The allegations of sexual misconduct by the sociologist Michael Kimmel published in The Chronicle of Higher Education are serious and troubling. In the wake of those allegations, we are releasing this statement for two main reasons: 1) We believe and have been publicly and privately advocating that men should not stay silent in the wake of the #MeToo movement; and 2) Because Michael is a colleague and friend to many of us; his intersectional work on men and masculinities has long been a central force in our field inside and outside of academia. [...]
Relevant to everyone interested in preventing men’s violence against women, a report about how men can align with the #MeToo movement is freely available.
Written for White Ribbon New Zealand, this recent report provides understanding of:
White Ribbon New Zealand's 2016 campaign focused on giving fathers in New Zealand the skills and confidence to talk about respectful relationships, including respectful sexual relationships, with their sons. One significant influence on boys' and young men's sexualities is pornography, and White Ribbon NZ addressed this in their campaign materials.
When profeminist men are alleged to have perpetrated abuse or harassment: How should the alleged abuser respond? How should friends and colleagues respond? Does this change how we see the alleged abuser’s work? Can the alleged abuser stay in public roles?
Meaningful engagement with men and boys is increasingly recognized as critical to gender equality and equity, necessary not only for women’s empowerment, but also for transforming the social and gender norms that reinforce patriarchy and inequality and harm both women and men. The primary challenge embedded in this work is how to engage men and boys effectively without instrumentalizing them as a pathway to women’s empowerment on the one hand, or marginalizing women and girls in gender equity work on the other.
This paper explores the essential principles required for the development of an effective violence prevention framework for Aboriginal and Torres Strait Islander men and boys, to reduce and prevent violence against women and children.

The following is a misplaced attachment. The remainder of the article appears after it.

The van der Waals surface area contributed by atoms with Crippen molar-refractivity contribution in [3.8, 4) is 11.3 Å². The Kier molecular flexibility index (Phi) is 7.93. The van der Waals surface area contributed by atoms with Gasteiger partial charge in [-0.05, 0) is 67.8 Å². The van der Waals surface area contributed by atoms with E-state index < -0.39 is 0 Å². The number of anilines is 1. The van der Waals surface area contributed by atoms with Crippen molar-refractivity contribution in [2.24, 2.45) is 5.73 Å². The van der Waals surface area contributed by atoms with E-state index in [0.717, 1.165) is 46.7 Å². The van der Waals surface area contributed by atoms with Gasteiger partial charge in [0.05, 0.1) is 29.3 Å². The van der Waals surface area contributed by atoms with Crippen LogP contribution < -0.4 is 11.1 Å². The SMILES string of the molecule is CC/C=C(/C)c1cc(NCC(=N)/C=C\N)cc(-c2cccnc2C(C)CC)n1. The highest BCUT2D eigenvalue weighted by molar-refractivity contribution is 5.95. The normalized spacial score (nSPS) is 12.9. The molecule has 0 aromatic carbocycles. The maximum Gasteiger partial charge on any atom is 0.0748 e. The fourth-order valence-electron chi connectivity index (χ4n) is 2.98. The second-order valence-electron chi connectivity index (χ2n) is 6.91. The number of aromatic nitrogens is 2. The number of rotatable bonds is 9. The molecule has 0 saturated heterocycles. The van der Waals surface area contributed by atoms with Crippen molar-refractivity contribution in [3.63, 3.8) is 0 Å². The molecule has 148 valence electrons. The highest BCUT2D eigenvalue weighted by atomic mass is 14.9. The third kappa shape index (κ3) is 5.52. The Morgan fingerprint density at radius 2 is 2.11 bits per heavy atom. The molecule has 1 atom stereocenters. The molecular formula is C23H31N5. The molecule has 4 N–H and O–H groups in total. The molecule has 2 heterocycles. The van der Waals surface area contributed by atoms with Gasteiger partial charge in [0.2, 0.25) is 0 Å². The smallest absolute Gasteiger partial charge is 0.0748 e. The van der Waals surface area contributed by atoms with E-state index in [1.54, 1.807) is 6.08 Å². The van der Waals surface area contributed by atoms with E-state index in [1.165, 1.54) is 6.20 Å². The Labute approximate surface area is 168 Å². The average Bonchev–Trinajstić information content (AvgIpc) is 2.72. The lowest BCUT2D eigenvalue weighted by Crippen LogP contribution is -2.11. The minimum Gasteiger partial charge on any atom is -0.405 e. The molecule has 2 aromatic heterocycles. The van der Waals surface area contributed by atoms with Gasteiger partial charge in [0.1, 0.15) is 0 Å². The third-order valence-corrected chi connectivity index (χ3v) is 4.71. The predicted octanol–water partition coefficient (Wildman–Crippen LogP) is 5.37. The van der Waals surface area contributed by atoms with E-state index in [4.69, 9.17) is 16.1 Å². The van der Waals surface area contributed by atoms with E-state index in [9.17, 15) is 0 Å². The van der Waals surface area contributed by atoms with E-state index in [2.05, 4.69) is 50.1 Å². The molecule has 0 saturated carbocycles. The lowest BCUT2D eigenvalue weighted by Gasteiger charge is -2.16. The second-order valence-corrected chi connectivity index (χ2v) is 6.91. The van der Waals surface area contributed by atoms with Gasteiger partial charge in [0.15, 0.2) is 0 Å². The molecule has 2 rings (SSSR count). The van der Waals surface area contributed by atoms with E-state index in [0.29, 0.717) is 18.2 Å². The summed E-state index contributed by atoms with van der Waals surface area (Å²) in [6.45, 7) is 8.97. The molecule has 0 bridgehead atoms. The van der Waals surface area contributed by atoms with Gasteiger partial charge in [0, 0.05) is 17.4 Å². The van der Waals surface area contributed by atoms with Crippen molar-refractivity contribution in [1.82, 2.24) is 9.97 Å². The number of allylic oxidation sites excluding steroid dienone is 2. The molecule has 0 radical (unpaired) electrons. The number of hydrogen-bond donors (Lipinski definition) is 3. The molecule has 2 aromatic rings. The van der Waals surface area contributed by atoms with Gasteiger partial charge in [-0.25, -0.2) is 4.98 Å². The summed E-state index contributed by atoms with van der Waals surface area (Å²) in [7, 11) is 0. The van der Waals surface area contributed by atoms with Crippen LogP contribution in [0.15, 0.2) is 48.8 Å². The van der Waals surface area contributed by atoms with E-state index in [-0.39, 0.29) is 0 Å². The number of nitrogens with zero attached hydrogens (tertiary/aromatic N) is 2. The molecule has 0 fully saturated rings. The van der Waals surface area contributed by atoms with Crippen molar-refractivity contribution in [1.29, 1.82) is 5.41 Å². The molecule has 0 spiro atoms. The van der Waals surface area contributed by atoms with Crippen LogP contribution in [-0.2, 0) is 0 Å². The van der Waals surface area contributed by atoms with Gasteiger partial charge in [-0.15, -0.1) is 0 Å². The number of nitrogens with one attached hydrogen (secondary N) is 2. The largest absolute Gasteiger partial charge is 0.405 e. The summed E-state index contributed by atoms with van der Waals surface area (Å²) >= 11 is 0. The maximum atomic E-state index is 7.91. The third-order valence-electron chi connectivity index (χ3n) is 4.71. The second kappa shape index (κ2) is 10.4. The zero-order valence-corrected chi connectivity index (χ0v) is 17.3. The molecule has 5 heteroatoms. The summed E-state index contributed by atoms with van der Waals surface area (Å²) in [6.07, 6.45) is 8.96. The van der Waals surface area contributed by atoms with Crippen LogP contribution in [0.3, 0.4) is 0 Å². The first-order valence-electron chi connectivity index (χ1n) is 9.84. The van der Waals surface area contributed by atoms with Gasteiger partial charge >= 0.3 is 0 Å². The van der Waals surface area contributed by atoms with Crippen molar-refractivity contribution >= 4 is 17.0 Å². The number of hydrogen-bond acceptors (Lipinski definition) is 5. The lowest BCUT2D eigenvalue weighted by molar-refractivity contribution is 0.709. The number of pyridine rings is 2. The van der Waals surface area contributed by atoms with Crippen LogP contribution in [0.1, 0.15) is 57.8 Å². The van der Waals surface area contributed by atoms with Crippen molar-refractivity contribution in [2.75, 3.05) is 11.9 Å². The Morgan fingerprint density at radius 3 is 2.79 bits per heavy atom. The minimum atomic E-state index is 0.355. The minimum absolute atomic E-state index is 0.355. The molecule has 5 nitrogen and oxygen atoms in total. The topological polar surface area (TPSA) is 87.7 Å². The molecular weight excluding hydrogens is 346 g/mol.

It is now widely accepted that strategies to end violence against women and girls (VAWG) must include work with men and boys. Much of the evidence relating to such strategies comes from the health sector. Ending VAWG, however, requires coordinated work across many sectors. The need for a multi-sectoral response to the challenge of ending VAWG has focused attention on the opportunities for and challenges of male engagement strategies outside of the health sector.
This working paper:
- Reviews existing knowledge on child marriage and informal unions between girls and boys/men in the Global South;
- Explores the attitudes of male family and community members on child marriage and the role of masculinity in shaping these attitudes; and
- Surveys interventions currently working with men and boys to see what can be built upon more systematically in the future work on child marriage.
Please see below for the full report, in PDF.
In this short paper, I will outline a perspective on anti-pornography activism, provide a brief overview of tactics, and offer a few comments about tactics and actions. For the purposes of this paper, I will focus on pornography. But as has been discussed throughout this conference, the distinctions between pornography, prostitution, and sex trafficking are shallow and tenuous. There is more alike between these issues than there is different.
This short article details the initial findings from a 3-month conversation between 21 male activists who work to prevent violence against women. Using Participatory Action Research methodology, this research project investigates what men who do this work would like to learn from other men who do this work. To date, no research has been done that examines what it is that motivates and sustains men who work, as their primary effort, to prevent men’s violence against women.